A spunky, 33-year-old African penguin with his own Wikipedia page and book has died, officials with the California Academy of Sciences announced.
Pierre the penguin died three weeks ago of kidney failure because of old age.
California Academy of Sciences Assistant Aquarium Curator Vikki McCloskey said:
“Pierre, I think, was one of our most distinguished penguins.”
Pierre lived a long time for his species, which live typically only 15 to 20 years in the wild. Thirty-three is even a long life for penguins in captivity, McCloskey said.
McCloskey worked closely with Pierre.
Biologists noticed only a day or two before he died that he was not as spunky as usual.
“You could just tell he was not feeling quite right,” McCloskey said.
Veterinarians did a work up on him but he died the next day.
Pierre hatched on Feb. 16, 1983, at The Maryland Zoo in Baltimore and his parents raised him in Maryland until he was a juvenile, officials with the academy said.
He came to the California Academy of Sciences in June of 1983 with 15 other penguins.
In 2007, Pierre molted as penguins do every year, but showed signs of balding and failed to grow his feathers back, according to academy officials.
Tests and therapies were done but nothing was successful at getting him to grow his feathers back.
Without his feathers, he was not waterproof, had trouble keeping warm and other penguins starting picking on him.
So biologists helped design a neoprene wetsuit for him. McCloskey said:
“Neoprene makes you waterproof.”
It also kept Pierre warm and allowed him to use his energy to grow his feathers back, McCloskey said:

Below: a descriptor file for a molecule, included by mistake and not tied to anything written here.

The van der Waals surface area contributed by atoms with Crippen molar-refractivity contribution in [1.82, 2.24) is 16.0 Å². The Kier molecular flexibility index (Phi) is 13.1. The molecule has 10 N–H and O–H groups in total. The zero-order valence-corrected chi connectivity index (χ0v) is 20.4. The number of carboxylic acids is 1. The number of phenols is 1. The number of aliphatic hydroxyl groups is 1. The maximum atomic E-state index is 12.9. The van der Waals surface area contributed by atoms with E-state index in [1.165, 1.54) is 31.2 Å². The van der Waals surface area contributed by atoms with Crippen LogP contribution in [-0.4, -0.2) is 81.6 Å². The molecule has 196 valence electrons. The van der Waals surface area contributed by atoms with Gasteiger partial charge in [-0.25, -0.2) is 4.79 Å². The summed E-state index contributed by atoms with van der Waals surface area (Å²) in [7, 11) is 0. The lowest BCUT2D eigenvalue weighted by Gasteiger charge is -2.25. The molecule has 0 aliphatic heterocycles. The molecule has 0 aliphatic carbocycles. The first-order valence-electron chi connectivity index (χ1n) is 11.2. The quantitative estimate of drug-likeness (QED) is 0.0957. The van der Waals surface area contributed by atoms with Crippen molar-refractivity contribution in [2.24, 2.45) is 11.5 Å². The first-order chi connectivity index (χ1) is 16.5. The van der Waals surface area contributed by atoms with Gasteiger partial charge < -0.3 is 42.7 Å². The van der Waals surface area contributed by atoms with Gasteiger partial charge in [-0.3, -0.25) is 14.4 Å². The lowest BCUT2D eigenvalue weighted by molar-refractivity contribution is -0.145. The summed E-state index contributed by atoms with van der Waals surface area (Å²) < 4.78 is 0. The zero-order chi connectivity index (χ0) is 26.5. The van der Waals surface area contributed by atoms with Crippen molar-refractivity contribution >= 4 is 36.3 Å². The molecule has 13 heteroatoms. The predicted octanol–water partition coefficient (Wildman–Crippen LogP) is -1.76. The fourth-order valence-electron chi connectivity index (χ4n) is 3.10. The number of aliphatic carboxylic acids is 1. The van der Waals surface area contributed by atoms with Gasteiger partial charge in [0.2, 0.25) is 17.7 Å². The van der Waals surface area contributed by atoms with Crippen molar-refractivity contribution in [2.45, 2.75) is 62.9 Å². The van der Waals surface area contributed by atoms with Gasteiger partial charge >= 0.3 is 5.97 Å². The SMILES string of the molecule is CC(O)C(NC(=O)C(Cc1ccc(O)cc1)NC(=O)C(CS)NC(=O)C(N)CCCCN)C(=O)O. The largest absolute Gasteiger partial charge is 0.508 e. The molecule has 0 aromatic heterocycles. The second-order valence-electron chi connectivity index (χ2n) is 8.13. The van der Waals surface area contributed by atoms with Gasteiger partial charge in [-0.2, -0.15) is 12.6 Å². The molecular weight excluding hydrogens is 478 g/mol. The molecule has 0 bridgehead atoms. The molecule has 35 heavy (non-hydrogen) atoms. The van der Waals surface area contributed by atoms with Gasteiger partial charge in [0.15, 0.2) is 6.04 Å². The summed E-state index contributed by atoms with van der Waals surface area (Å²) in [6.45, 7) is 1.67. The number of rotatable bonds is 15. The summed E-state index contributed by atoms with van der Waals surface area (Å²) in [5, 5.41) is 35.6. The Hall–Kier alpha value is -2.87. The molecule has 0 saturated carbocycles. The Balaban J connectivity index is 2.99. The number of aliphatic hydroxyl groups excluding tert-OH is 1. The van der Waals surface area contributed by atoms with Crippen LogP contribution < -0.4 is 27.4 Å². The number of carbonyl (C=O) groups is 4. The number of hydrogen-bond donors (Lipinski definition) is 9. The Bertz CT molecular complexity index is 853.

According to McCloskey, Pierre had a distinct personality:
“He was Mr. Personality right up to the end.”
Pierre walked around his home in the academy like he owned it:
“He didn’t put up with anything from the youngsters. … I used to joke that we all work for Pierre.”
When Pierre had trouble growing his feathers back and donned the wetsuit, the incident prompted a 2010 book titled “Pierre the Penguin: A True Story” by Jean Marzollo and published by Sleeping Bear Press. Laura Regan did the illustrations.
McCloskey said Pierre lived a full life right up to the end.
African penguins joined the endangered species list in 2010, academy officials said. Penguins at the academy are part of the Association of Zoos and Aquariums’ Species Survival Plan, which aims to maintain the genetic diversity of captive species.
The survival plan includes a breeding and transfer plan among aquariums that pairs penguins with others who are least like them to help the species survive.
“Pierre is well represented.”
He is the father of 16 chicks, 27 grand chicks and 11 great grand chicks, so far.
McCloskey said one thing she would want people to do is remember his species and do whatever they can to help African penguins in the wild.